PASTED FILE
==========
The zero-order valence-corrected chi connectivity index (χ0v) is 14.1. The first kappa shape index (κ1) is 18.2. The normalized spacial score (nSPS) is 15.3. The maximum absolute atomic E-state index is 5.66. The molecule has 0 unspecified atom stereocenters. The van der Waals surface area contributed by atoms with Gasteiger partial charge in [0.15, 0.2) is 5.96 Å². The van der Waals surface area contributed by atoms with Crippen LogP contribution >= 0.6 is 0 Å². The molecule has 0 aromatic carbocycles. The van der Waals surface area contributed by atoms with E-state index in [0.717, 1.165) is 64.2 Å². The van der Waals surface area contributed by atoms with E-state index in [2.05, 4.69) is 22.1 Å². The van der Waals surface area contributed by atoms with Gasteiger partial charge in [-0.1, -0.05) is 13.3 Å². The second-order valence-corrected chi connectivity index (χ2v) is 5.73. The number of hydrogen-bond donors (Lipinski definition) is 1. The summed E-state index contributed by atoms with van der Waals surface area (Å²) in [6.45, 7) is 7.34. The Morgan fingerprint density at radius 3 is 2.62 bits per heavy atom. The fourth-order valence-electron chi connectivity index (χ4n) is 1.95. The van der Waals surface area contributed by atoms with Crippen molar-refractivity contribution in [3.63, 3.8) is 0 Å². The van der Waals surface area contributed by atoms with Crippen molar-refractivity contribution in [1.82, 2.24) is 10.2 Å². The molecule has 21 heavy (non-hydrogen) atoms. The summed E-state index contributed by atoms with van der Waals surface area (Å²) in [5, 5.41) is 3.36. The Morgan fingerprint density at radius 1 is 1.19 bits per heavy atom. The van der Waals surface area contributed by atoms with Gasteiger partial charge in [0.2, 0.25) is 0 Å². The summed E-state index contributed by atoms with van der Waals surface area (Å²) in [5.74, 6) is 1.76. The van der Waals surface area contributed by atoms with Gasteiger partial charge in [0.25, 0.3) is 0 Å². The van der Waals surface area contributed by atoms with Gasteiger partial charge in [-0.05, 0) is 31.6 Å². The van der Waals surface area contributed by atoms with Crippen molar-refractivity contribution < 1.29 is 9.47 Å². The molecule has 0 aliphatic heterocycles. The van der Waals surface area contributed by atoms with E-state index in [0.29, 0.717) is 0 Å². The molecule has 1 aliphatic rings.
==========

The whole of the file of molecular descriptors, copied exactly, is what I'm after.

The zero-order valence-corrected chi connectivity index (χ0v) is 14.1. The first kappa shape index (κ1) is 18.2. The normalized spacial score (nSPS) is 15.3. The maximum absolute atomic E-state index is 5.66. The molecule has 0 unspecified atom stereocenters. The van der Waals surface area contributed by atoms with Gasteiger partial charge in [0.15, 0.2) is 5.96 Å². The van der Waals surface area contributed by atoms with Crippen LogP contribution >= 0.6 is 0 Å². The molecule has 0 aromatic carbocycles. The van der Waals surface area contributed by atoms with E-state index in [0.717, 1.165) is 64.2 Å². The van der Waals surface area contributed by atoms with E-state index in [2.05, 4.69) is 22.1 Å². The van der Waals surface area contributed by atoms with Gasteiger partial charge in [-0.1, -0.05) is 13.3 Å². The second-order valence-corrected chi connectivity index (χ2v) is 5.73. The number of hydrogen-bond donors (Lipinski definition) is 1. The summed E-state index contributed by atoms with van der Waals surface area (Å²) in [6.45, 7) is 7.34. The Morgan fingerprint density at radius 3 is 2.62 bits per heavy atom. The fourth-order valence-electron chi connectivity index (χ4n) is 1.95. The van der Waals surface area contributed by atoms with Crippen molar-refractivity contribution in [3.63, 3.8) is 0 Å². The van der Waals surface area contributed by atoms with Crippen molar-refractivity contribution in [1.82, 2.24) is 10.2 Å². The molecule has 21 heavy (non-hydrogen) atoms. The summed E-state index contributed by atoms with van der Waals surface area (Å²) in [5, 5.41) is 3.36. The Morgan fingerprint density at radius 1 is 1.19 bits per heavy atom. The van der Waals surface area contributed by atoms with Gasteiger partial charge in [0.2, 0.25) is 0 Å². The summed E-state index contributed by atoms with van der Waals surface area (Å²) in [5.74, 6) is 1.76. The van der Waals surface area contributed by atoms with Gasteiger partial charge in [0.25, 0.3) is 0 Å². The van der Waals surface area contributed by atoms with Gasteiger partial charge in [-0.05, 0) is 31.6 Å². The van der Waals surface area contributed by atoms with Crippen molar-refractivity contribution < 1.29 is 9.47 Å². The molecule has 0 aliphatic heterocycles. The van der Waals surface area contributed by atoms with E-state index in [0.29, 0.717) is 0 Å². The molecule has 1 aliphatic rings.